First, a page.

Forest fires re-ignite in Torres del Paine

Forest fires re-ignite in Torres del Paine

03 February 2012

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Chile — PUNTA ARENAS – On Wednesday afternoon, the forest fires that have destroyed approximately 16,000 acres of Torres del Paine National Park since December once again burst back into life.

The fires were fed by strong winds that reached 100 kilometers per hour and have affected the region since last Saturday.

The reactivation, reported in the areas surrounding Laguna Verde, was first confirmed by government spokesman Andrés Chadwick, as well as regional authorities.

Last night, Minister of the Interior Rodrigo Ubilla, said that 77 firefighters and two new helicopters have been assigned to combat the flames, in a manner described as “absolutely preventative”.

He added that the current situation “is natural, given the magnitude of the incident last December”, and that the fire “has involved around 10 acres of forest outside of the Torres del Paine Park”, so tourism will not be affected.

“We have 83 Conaf and military firefighters working and we’ve decided to transfer 77 more to the area. There are two helicopters working and two more are being transferred as well,” he said.

The minister explained that with these 160 people and four helicopters, “plus all the machinery and technical support, we believe we are in good condition to face a growing fire in case the wind starts working against us.”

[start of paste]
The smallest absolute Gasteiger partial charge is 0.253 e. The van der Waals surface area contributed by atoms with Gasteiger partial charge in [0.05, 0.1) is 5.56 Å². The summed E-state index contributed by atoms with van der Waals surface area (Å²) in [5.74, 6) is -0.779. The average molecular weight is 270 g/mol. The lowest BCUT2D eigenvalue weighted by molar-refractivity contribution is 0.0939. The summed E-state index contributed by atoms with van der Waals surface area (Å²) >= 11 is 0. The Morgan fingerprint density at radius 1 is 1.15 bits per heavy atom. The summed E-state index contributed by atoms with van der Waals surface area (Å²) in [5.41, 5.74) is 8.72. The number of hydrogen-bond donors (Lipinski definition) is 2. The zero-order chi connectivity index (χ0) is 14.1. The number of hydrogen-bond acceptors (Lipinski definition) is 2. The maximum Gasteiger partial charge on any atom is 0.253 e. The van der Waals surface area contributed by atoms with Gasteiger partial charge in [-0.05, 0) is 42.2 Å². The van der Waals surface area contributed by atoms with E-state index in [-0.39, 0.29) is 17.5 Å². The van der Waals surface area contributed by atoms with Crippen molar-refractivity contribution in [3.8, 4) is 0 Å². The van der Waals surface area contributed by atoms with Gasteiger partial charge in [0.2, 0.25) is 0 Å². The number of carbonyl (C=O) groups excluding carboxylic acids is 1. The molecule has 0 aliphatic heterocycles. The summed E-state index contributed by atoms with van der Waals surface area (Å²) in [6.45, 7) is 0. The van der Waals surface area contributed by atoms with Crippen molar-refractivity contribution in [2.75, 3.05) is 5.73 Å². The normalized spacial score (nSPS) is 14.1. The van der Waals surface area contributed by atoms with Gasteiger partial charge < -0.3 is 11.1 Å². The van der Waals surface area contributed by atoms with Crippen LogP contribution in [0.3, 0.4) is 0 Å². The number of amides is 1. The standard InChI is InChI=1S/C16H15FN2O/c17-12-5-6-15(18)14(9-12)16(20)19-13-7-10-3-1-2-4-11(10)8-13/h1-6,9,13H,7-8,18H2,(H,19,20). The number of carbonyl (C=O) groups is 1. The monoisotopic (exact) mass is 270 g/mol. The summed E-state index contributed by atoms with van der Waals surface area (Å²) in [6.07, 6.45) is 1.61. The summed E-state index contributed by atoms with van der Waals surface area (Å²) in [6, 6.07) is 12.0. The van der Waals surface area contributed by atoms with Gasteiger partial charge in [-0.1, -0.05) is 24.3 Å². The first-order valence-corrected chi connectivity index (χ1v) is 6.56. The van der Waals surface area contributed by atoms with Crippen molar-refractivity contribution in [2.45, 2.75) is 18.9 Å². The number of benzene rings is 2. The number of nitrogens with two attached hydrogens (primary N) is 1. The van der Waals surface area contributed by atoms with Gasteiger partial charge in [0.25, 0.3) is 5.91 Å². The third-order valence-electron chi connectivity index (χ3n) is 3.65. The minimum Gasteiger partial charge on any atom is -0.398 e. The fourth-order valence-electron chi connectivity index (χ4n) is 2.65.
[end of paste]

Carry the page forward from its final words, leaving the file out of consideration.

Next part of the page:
Meanwhile, the governor of Ultima Esperanza, Max Salas Illanes, confirmed that the source of the fire was detected on the northwest shore of Laguna Verde, which borders la Estancia Lazo, property of farmer Diego Portales.

The fire has endangered residents of the estancia, located 30 km North of Route 9, which leads to Torres del Paine.

Strong gusts of wind

Governor Salas said the area is “very complicated” with its many large trees. That, plus the presence of strong winds, makes it impossible to operate with soldiers of the Reinforced Lancers Regiment, who they met in the area. The authorities added that the strong gusts are preventing them from attacking the front of the fire.

Weather conditions have been a key factor in the resurgence of the flames. ”We’ll have to get used to the summer season, as long as there is drought and such little rainfall (…) to always have fires to extinguish,” said Mayor Arthur Storaker, who also said that the wind will continue like this for the next three days.

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